This is an archived page. Images and links on this page may not work. Please visit the main page for the latest updates.

Read my book, TEACHING BEAUTY IN DeLILLO, WOOLF, AND MERRILL (Palgrave Macmillan; forthcoming), co-authored with Jennifer Green-Lewis. VISIT MY BRANCH CAMPUS AT INSIDE HIGHER ED

UD is...
"Salty." (Scott McLemee)
"Unvarnished." (Phi Beta Cons)
"Splendidly splenetic." (Culture Industry)
"Except for University Diaries, most academic blogs are tedious."
(Rate Your Students)
"I think of Soltan as the Maureen Dowd of the blogosphere,
except that Maureen Dowd is kind of a wrecking ball of a writer,
and Soltan isn't. For the life of me, I can't figure out her
politics, but she's pretty fabulous, so who gives a damn?"
(Tenured Radical)

Thursday, May 27, 2004

TO: Alliance for A's

FROM: Janice Sidley [for background, see UD 11/30/03 and related posts]


One thing is certain, however. Concerted efforts to combat and reverse grade inflation would undoubtedly mean lower graduation rates. Yes, some students, now gliding along learning little, would rise to the challenge of increased academic rigor. But many would fail. That is the inconvenient outcome that no one on the "assessment" bandwagon wants to contemplate, given that graduation rates persist as a standard measure of an institution's success. [NAS Online]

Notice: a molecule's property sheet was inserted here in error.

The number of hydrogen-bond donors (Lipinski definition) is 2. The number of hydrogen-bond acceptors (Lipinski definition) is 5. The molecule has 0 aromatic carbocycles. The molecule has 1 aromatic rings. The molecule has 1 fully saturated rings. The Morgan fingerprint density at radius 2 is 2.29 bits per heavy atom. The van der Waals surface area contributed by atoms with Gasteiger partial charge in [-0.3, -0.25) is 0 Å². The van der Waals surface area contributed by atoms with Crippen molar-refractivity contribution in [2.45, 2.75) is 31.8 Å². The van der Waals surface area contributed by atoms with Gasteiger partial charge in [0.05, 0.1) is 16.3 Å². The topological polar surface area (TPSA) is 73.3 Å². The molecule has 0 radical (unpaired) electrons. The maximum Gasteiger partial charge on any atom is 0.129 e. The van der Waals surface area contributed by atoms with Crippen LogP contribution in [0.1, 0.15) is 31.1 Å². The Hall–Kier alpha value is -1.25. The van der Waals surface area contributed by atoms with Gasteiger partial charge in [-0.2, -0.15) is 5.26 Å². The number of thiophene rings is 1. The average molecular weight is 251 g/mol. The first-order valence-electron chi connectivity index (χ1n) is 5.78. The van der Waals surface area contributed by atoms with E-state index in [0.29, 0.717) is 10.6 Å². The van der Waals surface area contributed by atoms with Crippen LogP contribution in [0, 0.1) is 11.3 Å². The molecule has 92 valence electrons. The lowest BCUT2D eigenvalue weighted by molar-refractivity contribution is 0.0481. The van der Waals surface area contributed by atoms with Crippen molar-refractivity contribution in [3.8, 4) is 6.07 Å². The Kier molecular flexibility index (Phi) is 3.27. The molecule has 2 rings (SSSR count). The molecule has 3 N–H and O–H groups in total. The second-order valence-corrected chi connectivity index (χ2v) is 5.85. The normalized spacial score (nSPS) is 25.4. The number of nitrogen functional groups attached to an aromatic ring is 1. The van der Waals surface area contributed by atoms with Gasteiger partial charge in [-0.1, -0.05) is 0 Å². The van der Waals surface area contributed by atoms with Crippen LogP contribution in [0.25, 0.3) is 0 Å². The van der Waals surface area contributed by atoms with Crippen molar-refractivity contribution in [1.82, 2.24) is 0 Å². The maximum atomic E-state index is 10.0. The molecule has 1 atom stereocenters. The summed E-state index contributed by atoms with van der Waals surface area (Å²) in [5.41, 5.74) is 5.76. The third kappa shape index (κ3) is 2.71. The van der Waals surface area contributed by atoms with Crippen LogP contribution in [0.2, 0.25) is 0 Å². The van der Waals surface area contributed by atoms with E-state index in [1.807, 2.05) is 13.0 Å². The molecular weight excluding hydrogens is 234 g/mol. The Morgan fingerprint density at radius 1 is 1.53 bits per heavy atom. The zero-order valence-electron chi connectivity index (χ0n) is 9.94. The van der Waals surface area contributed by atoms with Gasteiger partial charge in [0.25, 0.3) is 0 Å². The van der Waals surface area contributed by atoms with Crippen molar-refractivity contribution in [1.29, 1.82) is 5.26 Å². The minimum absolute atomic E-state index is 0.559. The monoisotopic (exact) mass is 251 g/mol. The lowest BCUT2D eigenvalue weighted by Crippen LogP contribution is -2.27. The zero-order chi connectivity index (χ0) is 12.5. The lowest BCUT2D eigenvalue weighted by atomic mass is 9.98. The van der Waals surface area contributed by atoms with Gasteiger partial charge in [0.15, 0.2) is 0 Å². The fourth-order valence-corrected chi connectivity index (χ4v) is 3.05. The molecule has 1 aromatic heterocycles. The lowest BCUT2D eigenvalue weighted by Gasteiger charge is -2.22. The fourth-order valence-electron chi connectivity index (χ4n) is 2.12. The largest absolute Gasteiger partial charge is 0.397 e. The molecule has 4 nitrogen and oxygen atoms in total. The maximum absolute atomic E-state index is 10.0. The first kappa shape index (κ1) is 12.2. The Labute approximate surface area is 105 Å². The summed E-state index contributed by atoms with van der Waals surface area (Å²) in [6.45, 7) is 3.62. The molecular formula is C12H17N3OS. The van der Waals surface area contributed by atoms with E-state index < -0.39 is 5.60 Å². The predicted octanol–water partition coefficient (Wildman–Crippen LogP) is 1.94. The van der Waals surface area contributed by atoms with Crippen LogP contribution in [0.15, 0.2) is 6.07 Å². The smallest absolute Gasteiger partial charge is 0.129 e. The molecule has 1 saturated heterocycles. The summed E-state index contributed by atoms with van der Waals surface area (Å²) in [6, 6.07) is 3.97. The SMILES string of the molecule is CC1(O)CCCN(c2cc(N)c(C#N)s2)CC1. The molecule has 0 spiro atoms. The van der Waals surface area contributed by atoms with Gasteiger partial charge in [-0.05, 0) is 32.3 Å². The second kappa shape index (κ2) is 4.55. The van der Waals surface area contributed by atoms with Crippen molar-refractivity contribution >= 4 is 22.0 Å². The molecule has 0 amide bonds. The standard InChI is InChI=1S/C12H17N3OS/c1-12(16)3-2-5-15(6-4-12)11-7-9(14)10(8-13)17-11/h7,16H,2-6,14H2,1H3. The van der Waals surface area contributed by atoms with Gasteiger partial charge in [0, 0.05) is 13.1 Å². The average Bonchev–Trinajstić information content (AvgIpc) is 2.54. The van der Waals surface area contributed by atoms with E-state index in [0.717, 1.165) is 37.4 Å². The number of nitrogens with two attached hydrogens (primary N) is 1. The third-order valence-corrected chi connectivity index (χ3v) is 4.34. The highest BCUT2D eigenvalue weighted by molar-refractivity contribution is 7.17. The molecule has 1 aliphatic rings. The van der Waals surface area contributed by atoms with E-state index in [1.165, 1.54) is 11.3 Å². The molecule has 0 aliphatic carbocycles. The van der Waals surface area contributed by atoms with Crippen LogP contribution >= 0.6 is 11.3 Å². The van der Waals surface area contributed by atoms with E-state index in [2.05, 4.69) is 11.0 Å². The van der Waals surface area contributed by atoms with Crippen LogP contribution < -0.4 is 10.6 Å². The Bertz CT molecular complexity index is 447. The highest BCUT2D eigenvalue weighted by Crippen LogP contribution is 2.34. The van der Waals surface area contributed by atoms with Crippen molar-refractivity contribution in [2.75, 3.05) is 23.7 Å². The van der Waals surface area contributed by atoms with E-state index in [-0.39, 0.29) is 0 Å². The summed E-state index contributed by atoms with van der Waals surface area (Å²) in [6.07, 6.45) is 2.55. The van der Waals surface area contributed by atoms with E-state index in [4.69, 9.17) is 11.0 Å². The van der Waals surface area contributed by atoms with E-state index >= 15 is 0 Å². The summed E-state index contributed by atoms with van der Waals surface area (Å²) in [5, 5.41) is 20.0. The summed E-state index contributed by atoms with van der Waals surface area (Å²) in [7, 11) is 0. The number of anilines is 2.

Hi everyone. I begin this email with the above statement, which recently appeared on the National Association of Scholars website, because it says it all.

People are suddenly scandalized about graduation rates from colleges and universities in this country, all because some big-time, high-profile report just appeared (I read about it via] telling us that although huge numbers of American high school graduates go on to enroll in a junior college or a college (around 80 percent), only about six out of ten of them graduate in four - no, make that six - years. Rates of graduation have been shockingly low across America for a long time, actually, and yes, this represents broken dreams, a waste of money, and a logistical nightmare as large numbers of students stay put, even as new waves of students arrive as freshmen, looking for dorm and classroom space.

What are we to do about what Kati Haycock, Director of the Education Trust, calls "these devastating facts"?

Well, first of all, I'm not sure how devastating this really is. Turns out, for instance, that many of our students are working twenty or more hours a week while they're going to college. And while for some of them this is about paying tuition, Jacqueline King of the American Council on Education points out that rich students work at the same rate as lower-income - not for tuition, but for "a car payment, a cell phone, a nicer apartment, a spring-break trip." Those working hours are obviously slowing down graduation time, but for a lot of students this is by choice. They want certain goodies, and they don't want to wait for four years to get them. Do we really want to say to our students: "Buckle down. Take summer courses. Don't own a car. Make do with a modest apartment." I don't think so.

As to that aspect of the graduation rates of particular interest to our group, I refer you to the very beginning of this email. Low grades are a stumbling block to graduation, obviously. Set high standards and be prepared for overcrowding as flunkies take up all available space. Give your students A's and watch them grab their sheepskins and go away.